Recruitment by professionals, for professionals

Moving Offices

6th of February 2019 | Geri Palmer

Very Exciting News at Law Staff this Week - We Have Moved Offices!

There has been an air of excitement channelling through the office as we prepare for the big move, and here we are settling into our new environment. We have only moved a few miles down the road, but it got me thinking about the grand scheme of “moving offices” and what it entails.

Thinking of Moving Offices

Changing ways of working to sync with the office move will hopefully cause less waves throughout the team. Moving offices certainly makes room to set new working practice opportunities in place. Believe it or not, it gives your staff a boost of motivation which naturally increases productivity. If staff are happier in their environment, then they are less likely to seek alternative employment and therefore staff retention will be higher. If you are located in a suitable area and lucky enough to find a nicely refurbished or modern office building, you are more likely to attract top talent when recruiting for staff.

Open Plan or Closed Offices?

Improving the use of your office space will change the dynamics of how your team works together so a new office gives you the potential to gain the wealth of a “cross-functional team”, which, in turn will improve internal communications leading to more creativity and enhanced problem-solving. Having said that, there is an argument that too much collaboration leads to less productivity – in the last few years offices have transformed into open plan work spaces, but it has now been stated that this is not always the smartest design for an office. Recent studies have shown that people are likely to be more distracted in an open plan environment. Noisy phone calls and constant interruptions disrupt the work flow, suggesting that we’re more likely to focus better in a closed office. Plus, if you are thinking of open plan, it is wise to note that employees are twice as likely to catch illnesses in open plan offices, than if you divide teams into separate closed offices.

Hot-Desking

Hot-desking is when people move around an office without having a seat to call their own. This is fine as a temporary solution. It’s a known fact that we just can’t retain information as well as when you have your own work station and small disturbances can cause you to lose focus. The trend for Hot-desking is quickly fading as employees feel turfed out, undervalued and demotivated. The idea was great, but the reality is “hot-desking” means sharing dirty equipment and spreading germs like wild fire!

Switching up the Seating Plans

Moving offices provides opportunity for switching the seating plans which can be highly constructive, especially when it’s time to break down those internal team silos. Departmental silos are seen as an increasing discomfort for many businesses so maybe a game of musical chairs would in fact do the company structure some good. While we are all creatures of habit and enjoy the knowledge that our seats are secure at our workplace, there is no harm for the occasional switch up and what better excuse if you’re moving offices!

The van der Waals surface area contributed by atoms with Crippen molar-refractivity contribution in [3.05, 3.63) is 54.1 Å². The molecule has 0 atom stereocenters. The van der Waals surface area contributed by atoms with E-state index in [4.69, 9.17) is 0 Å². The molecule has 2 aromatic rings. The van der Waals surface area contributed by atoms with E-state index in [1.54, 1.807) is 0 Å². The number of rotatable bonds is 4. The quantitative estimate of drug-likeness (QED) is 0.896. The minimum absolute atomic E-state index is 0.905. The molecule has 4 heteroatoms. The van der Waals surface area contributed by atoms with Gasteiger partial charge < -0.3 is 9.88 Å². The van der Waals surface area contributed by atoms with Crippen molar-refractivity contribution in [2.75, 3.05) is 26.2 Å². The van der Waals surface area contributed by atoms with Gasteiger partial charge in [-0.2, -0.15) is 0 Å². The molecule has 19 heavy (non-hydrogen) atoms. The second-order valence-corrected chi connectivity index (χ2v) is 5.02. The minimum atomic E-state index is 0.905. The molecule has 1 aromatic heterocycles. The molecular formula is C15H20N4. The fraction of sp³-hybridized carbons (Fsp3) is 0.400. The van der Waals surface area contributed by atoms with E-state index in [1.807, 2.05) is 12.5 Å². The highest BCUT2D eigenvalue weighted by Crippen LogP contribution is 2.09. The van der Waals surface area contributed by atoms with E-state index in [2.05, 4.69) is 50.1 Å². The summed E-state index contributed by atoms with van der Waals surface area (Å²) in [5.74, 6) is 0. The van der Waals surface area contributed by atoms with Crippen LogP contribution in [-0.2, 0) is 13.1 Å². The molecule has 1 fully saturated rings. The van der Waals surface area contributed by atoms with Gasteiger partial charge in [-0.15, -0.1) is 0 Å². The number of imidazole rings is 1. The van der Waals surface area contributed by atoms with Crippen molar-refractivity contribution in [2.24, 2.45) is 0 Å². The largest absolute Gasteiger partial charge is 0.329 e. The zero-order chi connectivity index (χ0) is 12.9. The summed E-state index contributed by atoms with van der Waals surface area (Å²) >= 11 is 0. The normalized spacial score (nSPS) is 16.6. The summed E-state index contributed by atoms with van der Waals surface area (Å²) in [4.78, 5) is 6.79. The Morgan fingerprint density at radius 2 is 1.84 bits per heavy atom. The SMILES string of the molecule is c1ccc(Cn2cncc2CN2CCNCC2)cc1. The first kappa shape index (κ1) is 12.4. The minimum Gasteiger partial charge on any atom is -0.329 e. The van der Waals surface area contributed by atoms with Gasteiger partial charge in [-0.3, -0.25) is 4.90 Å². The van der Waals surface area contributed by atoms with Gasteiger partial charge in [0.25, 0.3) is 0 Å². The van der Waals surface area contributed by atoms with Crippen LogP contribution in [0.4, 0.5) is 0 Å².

Reduce Resistance

Create a culture of ‘no surprises’ from the beginning of the project to help reduce resistance to the upcoming change and promote a positive buzz around the office move. Ensuring a stress-free transformation will make the move go a lot smoother! Do not be afraid to share photos of the new office so employees know what to expect, this gives time for the news to sink in before the move takes place. People who suffer from change or find it difficult to acclimatise to “change” will benefit from knowing what is going on, so share the process. Employees who are anxious of moving from their comfort zones will adapt better when given a sense of validation - which will also lead to a higher level of job satisfaction. Expect some resistance to the change and put in place a plan for the management team so they are able to deal with, and overcome any resentment moving forward.

Things to Consider

How would a move hinder commute time? Will everyone you currently employ be able to travel to the new office location without creating long delays and daily disruptions? Check that public transport is available. Make sure that there is enough parking at the new location and that there are pleasant local amenities. Is there a shop or café within walking distance for lunch? Is there a kitchen and staff room to accommodate everyone’s lunch breaks? Consider rent cost and IT/mobile coverage. With all these boxes ticked, have you made the appropriate steps to carry forward your green credentials and sustainability? Most importantly who is ordering the coffee? We are happily enjoying our new office space for now and will keep you updated with all things Law Staff from here!

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